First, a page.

A Google search has led me to believe that rebenyu may mean something in Tagalog. Since you have experience in Polynesian languages, I thought I'd ask you about it. --WikiTiki89 11:54, 30 October 2014 (UTC)

That's like asking you about a word in Albanian because of your expertise in Slavic languages: Tagalog is only very remotely related to anything Polynesian. Chuck Entz (talk) 13:25, 30 October 2014 (UTC)
A quick search leads me to believe it's a loan from English revenue. Chuck Entz (talk) 13:33, 30 October 2014 (UTC)
If there were no other Indo-Europen speakers around, the Albanian would be the right person to ask. Plus, I thought he'd appreciate the cross-linguistic pun. Anyway, thanks for the answer, it looks like you're right. --WikiTiki89 15:50, 30 October 2014 (UTC)
  • I did take a look at studying Tagalog, and although I did like some parts of the language, overall the orthography and the syntax drove me mad. Tagalog has a lot of English and Spanish borrowings, and this word looks very much not autochthonous. But it seems Chuck already figured all that out. —Μετάknowledgediscuss/deeds 17:38, 30 October 2014 (UTC)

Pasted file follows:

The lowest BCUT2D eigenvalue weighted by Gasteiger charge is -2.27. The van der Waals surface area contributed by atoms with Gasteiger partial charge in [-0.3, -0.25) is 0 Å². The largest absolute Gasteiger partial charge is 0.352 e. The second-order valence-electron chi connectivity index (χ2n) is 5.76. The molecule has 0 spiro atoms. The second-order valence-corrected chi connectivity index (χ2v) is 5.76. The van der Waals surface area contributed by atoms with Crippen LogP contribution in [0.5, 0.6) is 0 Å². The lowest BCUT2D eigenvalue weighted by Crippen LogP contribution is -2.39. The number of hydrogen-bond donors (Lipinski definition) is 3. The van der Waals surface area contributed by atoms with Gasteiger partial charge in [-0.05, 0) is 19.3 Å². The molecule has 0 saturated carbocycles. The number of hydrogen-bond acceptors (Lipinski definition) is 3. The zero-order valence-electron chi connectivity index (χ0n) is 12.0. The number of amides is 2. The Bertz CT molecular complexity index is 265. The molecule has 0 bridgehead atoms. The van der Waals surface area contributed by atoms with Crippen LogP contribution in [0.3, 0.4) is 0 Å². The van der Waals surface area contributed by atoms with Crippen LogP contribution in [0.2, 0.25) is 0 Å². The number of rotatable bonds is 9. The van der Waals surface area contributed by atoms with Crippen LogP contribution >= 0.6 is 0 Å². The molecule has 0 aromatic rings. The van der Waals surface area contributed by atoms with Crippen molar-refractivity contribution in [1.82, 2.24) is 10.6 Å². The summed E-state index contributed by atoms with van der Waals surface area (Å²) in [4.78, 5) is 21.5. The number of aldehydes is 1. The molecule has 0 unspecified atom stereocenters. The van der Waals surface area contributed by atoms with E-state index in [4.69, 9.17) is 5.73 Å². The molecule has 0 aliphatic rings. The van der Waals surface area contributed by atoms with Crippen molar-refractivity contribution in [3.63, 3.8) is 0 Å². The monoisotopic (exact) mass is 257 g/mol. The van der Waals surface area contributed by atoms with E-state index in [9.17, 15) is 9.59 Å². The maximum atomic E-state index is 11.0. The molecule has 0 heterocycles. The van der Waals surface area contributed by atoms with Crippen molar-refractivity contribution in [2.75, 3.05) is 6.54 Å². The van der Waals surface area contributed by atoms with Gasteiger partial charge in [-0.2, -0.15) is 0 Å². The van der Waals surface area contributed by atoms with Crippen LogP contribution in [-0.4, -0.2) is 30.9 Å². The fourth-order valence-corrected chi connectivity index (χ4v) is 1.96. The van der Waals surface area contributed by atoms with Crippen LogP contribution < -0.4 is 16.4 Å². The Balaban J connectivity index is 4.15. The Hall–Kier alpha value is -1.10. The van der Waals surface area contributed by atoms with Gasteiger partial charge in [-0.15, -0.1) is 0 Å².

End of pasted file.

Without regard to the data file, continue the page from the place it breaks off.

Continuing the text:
Yiddish dialects[edit]

You and User:Angr may be interested in the Yiddish dialectal vowel table I added to Wiktionary:About Yiddish#Vowels. --WikiTiki89 14:28, 3 November 2014 (UTC)

I like it, although I don't know enough to assess it all. We really ought to add those orange links, though. —Μετάknowledgediscuss/deeds 20:52, 3 November 2014 (UTC)
It's based on information given in Neil G. Jacobs (2005) Yiddish: A Linguistic Introduction, which I bought for some light reading. I'm thinking we could make a pronunciation generator based on this table, if only we had a reference for determining which group a vowel in a particular word belongs to, since etymology alone is not reliable enough. --WikiTiki89 22:13, 3 November 2014 (UTC)